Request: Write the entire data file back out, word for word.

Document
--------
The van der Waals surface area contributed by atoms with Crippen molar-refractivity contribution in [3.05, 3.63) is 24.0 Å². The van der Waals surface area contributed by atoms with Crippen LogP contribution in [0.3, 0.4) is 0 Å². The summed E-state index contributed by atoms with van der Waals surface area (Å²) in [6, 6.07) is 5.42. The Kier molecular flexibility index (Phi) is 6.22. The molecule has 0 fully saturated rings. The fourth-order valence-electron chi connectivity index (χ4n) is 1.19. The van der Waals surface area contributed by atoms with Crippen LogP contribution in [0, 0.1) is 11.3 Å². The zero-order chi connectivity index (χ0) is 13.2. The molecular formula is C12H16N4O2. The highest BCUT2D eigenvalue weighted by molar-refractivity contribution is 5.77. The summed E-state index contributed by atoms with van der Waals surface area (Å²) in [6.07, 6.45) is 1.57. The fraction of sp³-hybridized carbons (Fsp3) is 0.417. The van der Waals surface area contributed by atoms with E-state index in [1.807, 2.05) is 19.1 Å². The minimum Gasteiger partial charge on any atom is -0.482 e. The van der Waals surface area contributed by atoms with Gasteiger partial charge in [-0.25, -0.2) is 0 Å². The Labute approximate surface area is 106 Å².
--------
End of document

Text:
The van der Waals surface area contributed by atoms with Crippen molar-refractivity contribution in [3.05, 3.63) is 24.0 Å². The van der Waals surface area contributed by atoms with Crippen LogP contribution in [0.3, 0.4) is 0 Å². The summed E-state index contributed by atoms with van der Waals surface area (Å²) in [6, 6.07) is 5.42. The Kier molecular flexibility index (Phi) is 6.22. The molecule has 0 fully saturated rings. The fourth-order valence-electron chi connectivity index (χ4n) is 1.19. The van der Waals surface area contributed by atoms with Crippen LogP contribution in [0, 0.1) is 11.3 Å². The zero-order chi connectivity index (χ0) is 13.2. The molecular formula is C12H16N4O2. The highest BCUT2D eigenvalue weighted by molar-refractivity contribution is 5.77. The summed E-state index contributed by atoms with van der Waals surface area (Å²) in [6.07, 6.45) is 1.57. The fraction of sp³-hybridized carbons (Fsp3) is 0.417. The van der Waals surface area contributed by atoms with E-state index in [1.807, 2.05) is 19.1 Å². The minimum Gasteiger partial charge on any atom is -0.482 e. The van der Waals surface area contributed by atoms with Gasteiger partial charge in [-0.25, -0.2) is 0 Å². The Labute approximate surface area is 106 Å².